Looking to relieve the glut of paperwork surrounding physicians, voice AI company Nuance has teamed up with EHR company Epic to integrate its platform into Epic’s apps.
The companies' new system was developed to help doctors more easily manage clinical documentation. The idea is that doctors will be able to open up one of Epic’s compatible apps and retrieve schedules, patient information, lab results, medication lists, and summaries by voice command. The technology will work with both Epic’s Rover and Haiku workflow systems.
Nuance started out creating voice AI systems for other industries, but then gradually moved into the healthcare space.
“The technology we have is an advanced, conversational, AI-based virtual agent software we use at Nuance,” Peter Durlach, Nuance's SVP of healthcare strategy, told MobiHealthNews. “This is used today in many industries outside of healthcare to power some of the largest corporations. We use a virtual assistant in your car today. We power the vast number of those interactions. So a number of years ago we brought that technology over to the healthcare region and wrapped a fully HIPAA-compliant set of technologies around that, and added in around that skills or knowledge around what physicians like to do with virtual assistants in healthcare.”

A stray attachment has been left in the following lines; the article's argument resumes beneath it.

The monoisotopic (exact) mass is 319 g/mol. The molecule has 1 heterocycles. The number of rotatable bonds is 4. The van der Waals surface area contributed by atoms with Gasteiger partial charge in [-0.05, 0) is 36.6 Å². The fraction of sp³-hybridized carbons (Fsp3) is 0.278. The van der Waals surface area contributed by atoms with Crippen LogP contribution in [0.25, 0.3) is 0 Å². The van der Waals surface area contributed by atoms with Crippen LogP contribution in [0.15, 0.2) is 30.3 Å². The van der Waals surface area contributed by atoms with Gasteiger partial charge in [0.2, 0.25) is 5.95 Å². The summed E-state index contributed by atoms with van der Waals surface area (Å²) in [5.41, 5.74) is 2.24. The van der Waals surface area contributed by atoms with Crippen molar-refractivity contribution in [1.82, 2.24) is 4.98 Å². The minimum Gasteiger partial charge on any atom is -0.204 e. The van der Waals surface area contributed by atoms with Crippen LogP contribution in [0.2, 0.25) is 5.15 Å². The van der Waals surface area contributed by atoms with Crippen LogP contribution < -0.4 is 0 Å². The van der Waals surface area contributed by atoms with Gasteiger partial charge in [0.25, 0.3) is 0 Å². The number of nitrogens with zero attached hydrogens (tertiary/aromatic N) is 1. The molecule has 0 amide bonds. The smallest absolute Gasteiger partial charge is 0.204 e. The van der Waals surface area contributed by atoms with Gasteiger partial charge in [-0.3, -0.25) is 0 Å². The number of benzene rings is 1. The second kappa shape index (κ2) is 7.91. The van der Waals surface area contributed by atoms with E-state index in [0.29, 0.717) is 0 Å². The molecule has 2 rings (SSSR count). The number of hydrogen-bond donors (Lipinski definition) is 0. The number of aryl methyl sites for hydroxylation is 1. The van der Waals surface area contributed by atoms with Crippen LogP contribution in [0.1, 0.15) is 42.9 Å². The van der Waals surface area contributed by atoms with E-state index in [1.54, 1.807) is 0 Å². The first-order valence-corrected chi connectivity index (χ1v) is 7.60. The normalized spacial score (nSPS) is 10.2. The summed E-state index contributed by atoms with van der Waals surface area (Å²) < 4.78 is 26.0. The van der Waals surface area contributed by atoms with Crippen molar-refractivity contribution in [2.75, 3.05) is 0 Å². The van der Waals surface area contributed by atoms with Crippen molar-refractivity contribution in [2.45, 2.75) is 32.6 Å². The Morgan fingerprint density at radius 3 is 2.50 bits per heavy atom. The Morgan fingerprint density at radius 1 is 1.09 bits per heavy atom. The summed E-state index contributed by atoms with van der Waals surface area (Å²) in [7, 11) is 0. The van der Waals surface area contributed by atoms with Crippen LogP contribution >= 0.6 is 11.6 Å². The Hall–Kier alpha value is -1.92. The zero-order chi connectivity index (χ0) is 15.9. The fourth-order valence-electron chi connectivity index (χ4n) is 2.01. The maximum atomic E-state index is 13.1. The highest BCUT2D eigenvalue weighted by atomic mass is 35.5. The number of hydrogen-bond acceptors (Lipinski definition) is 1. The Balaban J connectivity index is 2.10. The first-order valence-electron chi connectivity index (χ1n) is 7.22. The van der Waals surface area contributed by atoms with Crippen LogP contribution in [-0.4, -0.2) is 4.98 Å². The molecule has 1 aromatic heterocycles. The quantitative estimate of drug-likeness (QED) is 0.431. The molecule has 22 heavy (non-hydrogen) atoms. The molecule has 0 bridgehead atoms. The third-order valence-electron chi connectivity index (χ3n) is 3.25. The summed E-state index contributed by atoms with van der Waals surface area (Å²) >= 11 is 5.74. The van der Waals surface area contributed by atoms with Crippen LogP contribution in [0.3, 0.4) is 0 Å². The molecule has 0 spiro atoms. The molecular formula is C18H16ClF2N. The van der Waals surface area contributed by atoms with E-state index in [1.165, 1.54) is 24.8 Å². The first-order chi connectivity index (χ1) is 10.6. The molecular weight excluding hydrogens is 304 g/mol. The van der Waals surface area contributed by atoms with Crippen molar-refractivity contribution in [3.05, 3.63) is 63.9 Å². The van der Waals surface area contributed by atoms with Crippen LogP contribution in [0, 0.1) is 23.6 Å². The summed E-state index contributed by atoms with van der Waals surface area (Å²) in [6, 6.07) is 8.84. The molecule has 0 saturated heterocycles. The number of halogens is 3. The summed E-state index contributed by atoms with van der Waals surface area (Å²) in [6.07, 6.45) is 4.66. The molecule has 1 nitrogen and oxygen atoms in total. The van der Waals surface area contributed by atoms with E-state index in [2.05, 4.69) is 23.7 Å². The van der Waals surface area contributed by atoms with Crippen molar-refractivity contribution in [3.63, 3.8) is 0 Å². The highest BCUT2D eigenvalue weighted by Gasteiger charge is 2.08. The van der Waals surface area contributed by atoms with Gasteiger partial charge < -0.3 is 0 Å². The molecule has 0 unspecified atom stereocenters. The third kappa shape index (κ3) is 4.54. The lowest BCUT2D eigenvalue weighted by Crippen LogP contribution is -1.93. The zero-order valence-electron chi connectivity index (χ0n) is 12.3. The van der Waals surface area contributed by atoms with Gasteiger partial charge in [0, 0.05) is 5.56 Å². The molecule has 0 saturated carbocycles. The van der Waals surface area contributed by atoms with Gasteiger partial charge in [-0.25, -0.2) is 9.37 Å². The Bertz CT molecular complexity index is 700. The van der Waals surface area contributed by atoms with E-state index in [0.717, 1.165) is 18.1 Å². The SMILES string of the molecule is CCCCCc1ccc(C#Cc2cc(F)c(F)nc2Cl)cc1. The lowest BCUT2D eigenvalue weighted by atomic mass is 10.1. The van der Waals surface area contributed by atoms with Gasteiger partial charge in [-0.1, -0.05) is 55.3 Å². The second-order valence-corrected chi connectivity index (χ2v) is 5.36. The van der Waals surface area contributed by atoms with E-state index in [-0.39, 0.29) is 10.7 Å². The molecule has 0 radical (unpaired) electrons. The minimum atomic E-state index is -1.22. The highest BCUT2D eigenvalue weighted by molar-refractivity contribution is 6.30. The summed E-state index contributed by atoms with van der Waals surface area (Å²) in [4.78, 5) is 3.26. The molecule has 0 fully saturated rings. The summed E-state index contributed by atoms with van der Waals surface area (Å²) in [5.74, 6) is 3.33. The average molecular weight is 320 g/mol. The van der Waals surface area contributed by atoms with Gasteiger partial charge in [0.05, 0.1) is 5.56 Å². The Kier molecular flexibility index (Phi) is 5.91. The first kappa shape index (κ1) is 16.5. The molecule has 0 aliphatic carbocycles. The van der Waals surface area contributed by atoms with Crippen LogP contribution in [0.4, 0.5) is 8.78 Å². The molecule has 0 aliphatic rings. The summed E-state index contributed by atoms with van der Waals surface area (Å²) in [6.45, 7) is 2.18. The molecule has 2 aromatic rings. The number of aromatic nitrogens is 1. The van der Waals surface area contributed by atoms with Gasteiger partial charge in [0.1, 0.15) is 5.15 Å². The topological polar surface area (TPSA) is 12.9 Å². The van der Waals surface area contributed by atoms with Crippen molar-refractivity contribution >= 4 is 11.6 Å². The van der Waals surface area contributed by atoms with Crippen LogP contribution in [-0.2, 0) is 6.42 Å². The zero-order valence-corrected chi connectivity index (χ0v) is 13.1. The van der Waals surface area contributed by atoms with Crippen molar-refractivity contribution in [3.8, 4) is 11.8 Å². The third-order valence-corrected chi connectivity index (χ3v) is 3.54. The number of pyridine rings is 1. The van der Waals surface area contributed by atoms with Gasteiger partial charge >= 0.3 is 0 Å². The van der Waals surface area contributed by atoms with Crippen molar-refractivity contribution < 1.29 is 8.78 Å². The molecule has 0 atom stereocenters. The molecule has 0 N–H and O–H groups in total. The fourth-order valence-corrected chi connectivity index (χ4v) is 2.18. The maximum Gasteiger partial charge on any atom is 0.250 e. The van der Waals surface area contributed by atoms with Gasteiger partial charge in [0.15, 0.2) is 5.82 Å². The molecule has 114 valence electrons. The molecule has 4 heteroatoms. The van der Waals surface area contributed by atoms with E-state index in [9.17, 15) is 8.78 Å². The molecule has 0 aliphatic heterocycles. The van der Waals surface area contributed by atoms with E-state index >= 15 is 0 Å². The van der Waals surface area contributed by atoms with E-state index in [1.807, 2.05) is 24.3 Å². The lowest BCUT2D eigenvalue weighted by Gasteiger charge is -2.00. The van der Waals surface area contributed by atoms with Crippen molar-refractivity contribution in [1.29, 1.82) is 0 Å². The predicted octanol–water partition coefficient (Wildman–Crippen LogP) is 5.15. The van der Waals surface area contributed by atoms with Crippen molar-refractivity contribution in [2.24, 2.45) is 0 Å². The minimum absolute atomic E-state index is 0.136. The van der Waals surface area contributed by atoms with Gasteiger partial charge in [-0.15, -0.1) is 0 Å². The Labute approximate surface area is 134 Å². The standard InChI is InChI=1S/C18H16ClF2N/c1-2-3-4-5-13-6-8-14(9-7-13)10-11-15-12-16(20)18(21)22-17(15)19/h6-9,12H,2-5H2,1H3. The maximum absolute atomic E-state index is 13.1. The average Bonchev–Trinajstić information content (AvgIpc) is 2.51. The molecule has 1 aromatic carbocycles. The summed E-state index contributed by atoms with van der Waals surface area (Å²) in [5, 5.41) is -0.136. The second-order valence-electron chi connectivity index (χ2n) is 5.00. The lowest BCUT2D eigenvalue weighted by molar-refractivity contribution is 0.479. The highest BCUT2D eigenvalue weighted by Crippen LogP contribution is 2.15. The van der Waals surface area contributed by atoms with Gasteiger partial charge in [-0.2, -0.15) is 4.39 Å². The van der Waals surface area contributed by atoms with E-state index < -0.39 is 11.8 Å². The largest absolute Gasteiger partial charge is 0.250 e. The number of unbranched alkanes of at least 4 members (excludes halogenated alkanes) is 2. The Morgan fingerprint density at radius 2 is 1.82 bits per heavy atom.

But creating a system for the healthcare field also means that it must be accurate and not lead to mistakes.
“In the healthcare environment if you are ordering a test or describing what their disease is, every word and every action has a significant effect on the care of the patients,” Durlach said. “So you need the performance of these things to be much higher than the consumer phase of the system.”
The two companies are working with Vanderbilt University Medical Center on implementing the technology.
“We have worked closely with Nuance and Epic and have found that using Nuance’s voice assistant with Epic not only helps us empower our physicians through voice, but enables us to leverage virtual assistants to assist with tasks while supporting HIPAA compliance,” Dr. Yaa Kumah-Crystal, assistant professor of biomedical informatics and pediatric endocrinology at VUMC, said in a statement. “We believe the incorporation of voice assistants in the provider workflow can enhance the delivery of care and we will continue to team with leaders in health IT to deliver on this commitment. One of our physicians described the platform like a helpful intern always ready with an answer.”
In the future Nuance plans to have a voice system that can passively collect and document.
“We also showcased a next-generation vision for what we call 'ambient clinical documentation,'” Durlach said. “Eventually you will be able to go into an exam room with a physician and the technology; with the combination of the software we are announcing today plus some advancements we are making in the software and a smart speaker for healthcare that sits on the wall, [and] automatically generate a draft set of documentation for that encounter without the physician having to dictate anything directly.”